Lately I’ve realized that some people don’t realize the excessive strain that running with a single ratio puts on a DC motor and controller. To help clarify things I will copy a few old posts I sent to the EV list to give you all something to think about. Please look these over before choosing to run a vehicle without a shifting transmission.
First, the general info from 3/3/2004:
Unless the car is very light, a Z1K will not be enough controller to do direct drive without overheating. Also it will be slower.
I often drive the 914 on a single Z1K in one gear. Performance is weak and would get much better if I shifted. Also, it gets too hot climbing hills.
Build a strong controller and everyone is always trying to push the limits! I guess that’s the nature of the beast. 🙂
For single ratio vehicles over 2000 lbs, a Z2K is a better choice (yes, and much more expensive). Under 2000 lbs. it really depends on many issues.
In general, running single ratio on a car requires twice the controller and twice the motor for normal driving. If you are already planning on two motors and 2K amps of controller, so it is already way overpowered in cruise mode and you can drive your batteries to the max at any time, then there may be benefits to running direct drive. In general, I suggest keeping the transmission in a DC car. You get more performance for much less money.
And some more detail was found on 12/17/2001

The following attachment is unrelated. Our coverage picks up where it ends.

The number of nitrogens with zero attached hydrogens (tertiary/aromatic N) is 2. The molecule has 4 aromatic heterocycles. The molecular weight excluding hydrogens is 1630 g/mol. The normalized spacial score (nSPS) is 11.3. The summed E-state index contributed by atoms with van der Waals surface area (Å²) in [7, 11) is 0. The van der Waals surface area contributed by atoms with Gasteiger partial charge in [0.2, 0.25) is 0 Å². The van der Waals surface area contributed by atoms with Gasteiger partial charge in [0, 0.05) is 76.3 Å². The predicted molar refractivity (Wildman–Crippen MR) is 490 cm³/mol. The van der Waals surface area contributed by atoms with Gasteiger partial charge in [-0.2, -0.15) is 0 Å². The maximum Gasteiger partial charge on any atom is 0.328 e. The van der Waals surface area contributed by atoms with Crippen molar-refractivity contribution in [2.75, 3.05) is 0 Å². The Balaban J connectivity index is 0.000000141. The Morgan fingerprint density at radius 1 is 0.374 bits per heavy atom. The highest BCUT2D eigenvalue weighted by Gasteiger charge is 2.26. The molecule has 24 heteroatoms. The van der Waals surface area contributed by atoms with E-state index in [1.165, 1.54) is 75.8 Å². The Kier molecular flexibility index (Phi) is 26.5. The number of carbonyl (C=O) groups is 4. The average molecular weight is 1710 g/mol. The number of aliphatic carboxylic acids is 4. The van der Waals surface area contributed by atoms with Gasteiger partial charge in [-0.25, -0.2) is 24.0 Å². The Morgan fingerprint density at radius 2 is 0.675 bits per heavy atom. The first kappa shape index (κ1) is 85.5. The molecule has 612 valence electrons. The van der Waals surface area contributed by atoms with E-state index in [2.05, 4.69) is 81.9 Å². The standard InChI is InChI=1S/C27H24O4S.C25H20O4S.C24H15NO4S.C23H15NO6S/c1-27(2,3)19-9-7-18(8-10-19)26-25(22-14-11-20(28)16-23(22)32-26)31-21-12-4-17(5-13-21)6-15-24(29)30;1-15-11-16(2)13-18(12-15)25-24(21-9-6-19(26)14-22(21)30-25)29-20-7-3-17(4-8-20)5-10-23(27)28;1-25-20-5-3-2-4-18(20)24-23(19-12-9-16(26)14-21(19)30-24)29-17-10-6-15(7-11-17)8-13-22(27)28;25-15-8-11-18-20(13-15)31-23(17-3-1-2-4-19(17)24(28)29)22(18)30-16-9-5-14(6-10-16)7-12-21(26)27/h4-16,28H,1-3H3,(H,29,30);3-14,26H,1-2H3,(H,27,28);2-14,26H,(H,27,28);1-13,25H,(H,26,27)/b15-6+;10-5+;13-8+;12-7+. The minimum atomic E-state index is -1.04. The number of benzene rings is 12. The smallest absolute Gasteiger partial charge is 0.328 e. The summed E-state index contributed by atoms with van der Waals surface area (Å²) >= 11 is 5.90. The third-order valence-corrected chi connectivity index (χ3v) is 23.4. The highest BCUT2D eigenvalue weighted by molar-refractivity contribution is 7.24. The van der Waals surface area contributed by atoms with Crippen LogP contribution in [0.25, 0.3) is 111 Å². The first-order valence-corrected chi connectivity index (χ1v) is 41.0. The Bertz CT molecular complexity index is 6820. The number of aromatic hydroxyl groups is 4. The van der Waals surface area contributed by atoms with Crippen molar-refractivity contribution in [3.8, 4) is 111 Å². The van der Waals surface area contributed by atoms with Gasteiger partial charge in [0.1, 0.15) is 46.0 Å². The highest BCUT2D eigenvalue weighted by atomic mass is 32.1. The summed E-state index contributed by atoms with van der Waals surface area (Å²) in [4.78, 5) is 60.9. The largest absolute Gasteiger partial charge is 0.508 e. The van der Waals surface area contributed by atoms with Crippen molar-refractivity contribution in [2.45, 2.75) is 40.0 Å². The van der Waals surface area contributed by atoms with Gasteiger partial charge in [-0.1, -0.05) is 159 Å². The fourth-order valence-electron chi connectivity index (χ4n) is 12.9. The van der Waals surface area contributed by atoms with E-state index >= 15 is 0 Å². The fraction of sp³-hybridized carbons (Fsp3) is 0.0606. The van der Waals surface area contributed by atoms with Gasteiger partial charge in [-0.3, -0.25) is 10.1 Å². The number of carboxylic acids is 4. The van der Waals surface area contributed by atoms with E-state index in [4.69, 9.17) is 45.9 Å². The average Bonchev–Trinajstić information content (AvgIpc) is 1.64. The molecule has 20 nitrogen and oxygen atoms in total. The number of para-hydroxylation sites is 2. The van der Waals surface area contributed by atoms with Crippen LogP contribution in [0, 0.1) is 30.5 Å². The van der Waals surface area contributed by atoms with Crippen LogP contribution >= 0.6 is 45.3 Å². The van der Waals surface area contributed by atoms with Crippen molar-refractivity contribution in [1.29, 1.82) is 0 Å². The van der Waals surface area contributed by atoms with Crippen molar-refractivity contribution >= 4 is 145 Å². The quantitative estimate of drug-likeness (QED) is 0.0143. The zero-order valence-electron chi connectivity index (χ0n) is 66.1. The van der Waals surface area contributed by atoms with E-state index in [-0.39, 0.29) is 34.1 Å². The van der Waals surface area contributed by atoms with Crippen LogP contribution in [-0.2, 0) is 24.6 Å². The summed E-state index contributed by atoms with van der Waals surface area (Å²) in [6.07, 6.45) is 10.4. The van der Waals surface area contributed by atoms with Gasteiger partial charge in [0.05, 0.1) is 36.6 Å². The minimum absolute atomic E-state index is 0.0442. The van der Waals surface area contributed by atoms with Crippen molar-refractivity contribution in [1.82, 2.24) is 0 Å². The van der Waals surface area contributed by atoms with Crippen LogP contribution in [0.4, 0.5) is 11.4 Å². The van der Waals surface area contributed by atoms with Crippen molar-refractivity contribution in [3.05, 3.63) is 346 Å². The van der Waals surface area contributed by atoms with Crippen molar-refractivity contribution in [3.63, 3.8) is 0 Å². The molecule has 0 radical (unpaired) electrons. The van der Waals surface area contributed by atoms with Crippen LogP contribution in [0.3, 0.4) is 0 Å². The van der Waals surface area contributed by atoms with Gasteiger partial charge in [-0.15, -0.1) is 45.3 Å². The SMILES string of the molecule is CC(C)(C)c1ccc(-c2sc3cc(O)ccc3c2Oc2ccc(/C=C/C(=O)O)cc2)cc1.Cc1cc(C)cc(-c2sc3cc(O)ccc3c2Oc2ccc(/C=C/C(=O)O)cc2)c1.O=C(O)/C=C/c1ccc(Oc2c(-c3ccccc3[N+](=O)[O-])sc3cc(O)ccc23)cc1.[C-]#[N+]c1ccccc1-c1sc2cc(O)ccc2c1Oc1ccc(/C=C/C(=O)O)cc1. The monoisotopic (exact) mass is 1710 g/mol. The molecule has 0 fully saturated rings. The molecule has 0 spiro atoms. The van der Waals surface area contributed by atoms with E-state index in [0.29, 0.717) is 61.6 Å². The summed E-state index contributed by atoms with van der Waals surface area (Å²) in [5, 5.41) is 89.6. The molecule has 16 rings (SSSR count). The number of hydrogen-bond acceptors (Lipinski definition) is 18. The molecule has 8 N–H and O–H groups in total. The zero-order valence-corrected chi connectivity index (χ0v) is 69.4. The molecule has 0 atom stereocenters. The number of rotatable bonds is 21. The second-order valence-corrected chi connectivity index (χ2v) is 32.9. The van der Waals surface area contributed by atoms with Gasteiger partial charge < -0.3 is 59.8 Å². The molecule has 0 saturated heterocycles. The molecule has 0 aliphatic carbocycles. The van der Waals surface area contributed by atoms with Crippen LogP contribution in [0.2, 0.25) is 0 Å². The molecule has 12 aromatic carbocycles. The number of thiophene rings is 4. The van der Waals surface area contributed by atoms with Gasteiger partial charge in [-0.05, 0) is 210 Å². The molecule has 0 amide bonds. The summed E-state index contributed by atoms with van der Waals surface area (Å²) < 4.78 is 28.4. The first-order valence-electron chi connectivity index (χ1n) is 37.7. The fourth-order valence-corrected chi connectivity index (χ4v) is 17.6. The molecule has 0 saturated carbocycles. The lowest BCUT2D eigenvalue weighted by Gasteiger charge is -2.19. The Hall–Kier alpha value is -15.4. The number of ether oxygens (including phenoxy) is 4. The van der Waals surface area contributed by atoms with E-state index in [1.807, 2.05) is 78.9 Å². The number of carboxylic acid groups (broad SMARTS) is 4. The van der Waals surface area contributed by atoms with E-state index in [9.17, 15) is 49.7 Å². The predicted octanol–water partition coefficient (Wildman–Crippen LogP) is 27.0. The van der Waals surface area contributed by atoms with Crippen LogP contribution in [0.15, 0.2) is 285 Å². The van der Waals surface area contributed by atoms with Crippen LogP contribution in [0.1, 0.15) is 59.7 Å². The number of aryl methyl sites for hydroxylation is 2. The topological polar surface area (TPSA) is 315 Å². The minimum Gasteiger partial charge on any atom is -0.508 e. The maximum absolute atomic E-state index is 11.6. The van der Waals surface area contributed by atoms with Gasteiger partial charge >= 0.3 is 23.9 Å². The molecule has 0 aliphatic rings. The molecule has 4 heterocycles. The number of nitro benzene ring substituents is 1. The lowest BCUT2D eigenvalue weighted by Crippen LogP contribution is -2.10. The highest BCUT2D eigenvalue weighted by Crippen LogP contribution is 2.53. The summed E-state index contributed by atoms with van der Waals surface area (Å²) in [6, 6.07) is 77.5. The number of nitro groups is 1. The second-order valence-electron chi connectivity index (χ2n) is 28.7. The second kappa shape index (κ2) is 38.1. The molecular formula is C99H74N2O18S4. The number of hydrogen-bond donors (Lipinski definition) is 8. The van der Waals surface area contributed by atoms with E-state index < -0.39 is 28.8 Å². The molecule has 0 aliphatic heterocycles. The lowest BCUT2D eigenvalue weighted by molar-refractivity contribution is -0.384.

Subject: Transmission or direct drive?
There’s one situation that hasn’t been discussed much here which I think is very important to consider before committing to direct drive for street use. That is climbing hills at slow speeds.
Some of you are familiar with Page Mill road. It’s one of my favorite scenic drives for a EV. This road climbs about 1/2 mile vertical in 8 miles of road. So the average grade is 6.25%. Traffic often flows at 20 to 25 mph on this windy road.
This poses a real challenge for a direct drive setup.
When I use the EV Calculator at: http://www.geocities.com/hempev/EVCalculator.html
I find that fourth gear is the gear that I would use as a direct drive setup. If I push the rpm a bit higher than I like to I can hit 100 mph in that gear. I certainly wouldn’t want a lower gear (higher numerical ratio) because I wouldn’t hit the top end that I need.
In this gear, about a 4.11 overall, it takes just a bit under 60 ft/lb at the motors to climb this hill.
If this were a single 8″ motor car, 60 ft/lb would be about 380 motor amps and the motor would only last a couple minutes before overheating.
Fortunately I have two motors. Still 30 ft/lb draws 230 amps in each motor, and the motors might do that for about 20 minutes before overheating, which is just about how long it takes to get to the top of the hill. Add to that the fact that a slow turning motor doesn’t cool very well because the fan is turning so slowly and it’s getting pretty close to dangerous.
Of course, a big external fan could make this safer, but I just wanted to point out that direct drive systems require awfully big motors to be reliable in street use since it can involve going uphill at slow speeds.
That’s it, I hope this will help some of you from going down a road fraught with overheated motors and controllers. When in doubt, keep that transmission in the loop!